The process of squaring the quilt comes up with a lot of questions no matter how expert one is in it. The need for a pre-wash and the need to square up a quilt before adding borders are some of the common questions we encounter. While we will answer these questions in detail without fail, we’d appreciate it if you could just read on to the end for some serious take away including suggestions and tips on quilting.
Let’s start with the basics.
What exactly is squaring up a quilt?
In simple terms, squaring up a quilt means straightening the fabric before cutting. This is done to ensure that all your quilt corners are cut square at a 90° angle and that all the edges are straight. If not squared up, attaching the bindings will not be as easy as it should be and when it is kept folded on the bed, the lack of a professional’s touch will be evident.
4 tips from experts to square up the quilt
While perfect square up is an art of a master quilter, here are some tips that you can use to master the art of quilting.
1. Iron each block
Ironing each block before cutting will make the edges lay flat and remove the creases on them.
2. Double check the measure
Before every cut make sure that you double-check the measurements at least twice.
3. Slow and steady
There is always a chance that you are going to cut some extra fabric. Hold the ruler tight so that it won’t slip.
4. Patience is the key
You may overcut at times. But remember it is an art form and you need patience and dedication to tame this one.
What are the types of fabric you can use in quilting?
a. Quilting cotton:
Quilting cotton is the best choice among all the fabrics used for quilting. It doesn’t shrink much compared to the cheaper cotton fabrics. Apart from being non-shrinkable, they come with a variety of printed patterns including animal themes with a huge fan base. Visit our collection now.
b. Woolen quilts
Woolen quilts are generally more insulating than other quilts and are flame resistant. They last longer and won't fray when cut. Though it is indeed a good choice, its weight and size make it tough to handle.
c. Quilter’s Linen
Quilter’s linen is a material similar to quilting cotton but thicker, denser and softer than. Being a linen material, it is susceptible to shrinking and needs to be starched sometimes. Like quilting cotton, it comes with various printed designs and patterns to make it visually appealing. Visit our collection for more insights.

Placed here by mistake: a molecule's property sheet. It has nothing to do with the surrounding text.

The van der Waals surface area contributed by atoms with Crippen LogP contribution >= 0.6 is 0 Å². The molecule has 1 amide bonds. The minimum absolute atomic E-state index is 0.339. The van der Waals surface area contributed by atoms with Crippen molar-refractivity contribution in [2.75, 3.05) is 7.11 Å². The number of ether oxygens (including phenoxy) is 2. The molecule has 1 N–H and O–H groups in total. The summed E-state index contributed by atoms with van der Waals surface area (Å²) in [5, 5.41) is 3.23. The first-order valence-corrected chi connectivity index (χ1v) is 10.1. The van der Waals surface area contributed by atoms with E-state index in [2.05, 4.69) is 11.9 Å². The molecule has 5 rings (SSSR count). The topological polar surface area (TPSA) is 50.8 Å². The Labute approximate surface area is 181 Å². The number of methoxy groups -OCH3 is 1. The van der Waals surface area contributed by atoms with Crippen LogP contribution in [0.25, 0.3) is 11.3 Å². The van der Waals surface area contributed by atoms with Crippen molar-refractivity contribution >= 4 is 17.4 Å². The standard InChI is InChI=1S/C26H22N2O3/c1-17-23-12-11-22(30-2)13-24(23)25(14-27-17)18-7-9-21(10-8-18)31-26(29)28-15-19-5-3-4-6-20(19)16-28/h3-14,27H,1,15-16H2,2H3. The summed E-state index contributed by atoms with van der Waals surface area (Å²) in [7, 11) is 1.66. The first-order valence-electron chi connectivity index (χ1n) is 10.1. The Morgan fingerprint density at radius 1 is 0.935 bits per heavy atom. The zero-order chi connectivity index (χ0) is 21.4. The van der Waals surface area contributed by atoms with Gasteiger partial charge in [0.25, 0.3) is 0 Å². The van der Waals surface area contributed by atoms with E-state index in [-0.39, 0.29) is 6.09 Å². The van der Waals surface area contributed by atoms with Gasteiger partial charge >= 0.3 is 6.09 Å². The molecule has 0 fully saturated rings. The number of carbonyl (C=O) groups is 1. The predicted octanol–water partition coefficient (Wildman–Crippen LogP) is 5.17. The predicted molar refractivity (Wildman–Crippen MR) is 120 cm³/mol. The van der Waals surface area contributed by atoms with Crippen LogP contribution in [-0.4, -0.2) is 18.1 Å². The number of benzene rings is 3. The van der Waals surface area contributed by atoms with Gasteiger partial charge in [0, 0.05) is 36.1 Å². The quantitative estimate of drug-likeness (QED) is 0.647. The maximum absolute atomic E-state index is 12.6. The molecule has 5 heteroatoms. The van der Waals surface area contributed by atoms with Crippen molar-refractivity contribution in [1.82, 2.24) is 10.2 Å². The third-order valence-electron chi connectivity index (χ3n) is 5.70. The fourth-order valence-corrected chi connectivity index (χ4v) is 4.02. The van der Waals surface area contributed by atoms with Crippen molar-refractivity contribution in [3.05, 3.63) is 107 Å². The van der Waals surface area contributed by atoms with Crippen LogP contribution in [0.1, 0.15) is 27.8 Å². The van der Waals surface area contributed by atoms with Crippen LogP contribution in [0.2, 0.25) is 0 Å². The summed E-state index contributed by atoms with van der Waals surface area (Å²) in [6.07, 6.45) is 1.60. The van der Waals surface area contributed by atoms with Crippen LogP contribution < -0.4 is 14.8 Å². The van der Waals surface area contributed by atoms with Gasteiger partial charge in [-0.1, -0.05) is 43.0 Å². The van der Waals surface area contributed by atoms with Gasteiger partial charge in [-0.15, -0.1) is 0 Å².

d. Cotton flannel
Cotton flannel or baby brackets are the lovely velvety material often made from a polyester mix. Square up would be quite difficult but it can be done with a little starch sprinkling or ironing.
How to square up fabric?
A pre-wash is always recommended on the fabric to be squared up. The pre-wash will help you better feel the fabric you are handling. Ensure that the fabric is properly dried and pressed after the wash as it might shrink after washing. Moreover, pressing will make the cut lines straight.
For the best quality fabric that is less prone to shrinking and stretching, feel free to visit our collection.
The process of squaring up a fabric varies depending on whether or not the fabric has a selvedge or not.
Fabric with selvedge
Identify the selvedge edge by the imprint of the fabric manufacturer on the woven ends. This edge line is machine made and can be trusted for its precision and also can be considered as a reference guideline. No other edges can be chosen as they will either be frayed or cut disproportionately.
The next selvedge edge should now be brought to the first one. Lay it flat on a table so that it can spread to full. Slide the two edges along one another so that the opposite edge be straight without bumps or folds, call it the folded edge. Now you can notice the uneven cuts on the side edges.
Now that you got two edges straight, slide in the cutting mat underneath the fabric layer. Align the selvedge edge with a top straight line on the mat. The folded edge will automatically be aligned to a straight line at the bottom of the mat.
Take any of the side edges and fold them in so that the inner layers of the fold are visible. Take the transparent ruler and find the point on the fabric such that the raw edge just brushes past the end. You may note the point with a temporary marker.
The bottom and the other edge should be at right angles to each other. The alignment in step 3 shouldn’t be disturbed at any cause.
Now you may cut the line slowly using the rotary cutter such that the ruler doesn’t slip. Cutting a crooked line is quite frustrating as you have completed all the above steps and ended up messing with the final one.
It is advised that you keep your fingers at least half an inch away from the edge of the ruler. Hold it steady and straight while cutting and keep the rotary blade sharp enough.
Fabric without selvedge
Lay the quilt spread on the cutting mat and place a square ruler on the first corner. You should ensure you have the entire square ruler covered by fabric underneath. Cut both the edges of the ruler using the rotary cutter slowly. If disturbed, you will be ruining the whole fabric.
Get the long ruler to align the cut edge and the ruler and continue cutting the fabric along the edge slowly. Cut along so that the next corner is reached. Make sure that the ruler doesn’t slip.
As said in the first step you need to overlap the square ruler so that the horizontal cut edge is in line with the sides of the ruler. Cut along the vertical line holding the ruler steady.
Rotate the quilt and repeat steps 2 and 3 so that all the sides are covered and are trimmed.
We hope that you found this article helpful. Follow these steps to square up your quilt perfectly. Once you’ve got the squared-up material ready, get on to quilting!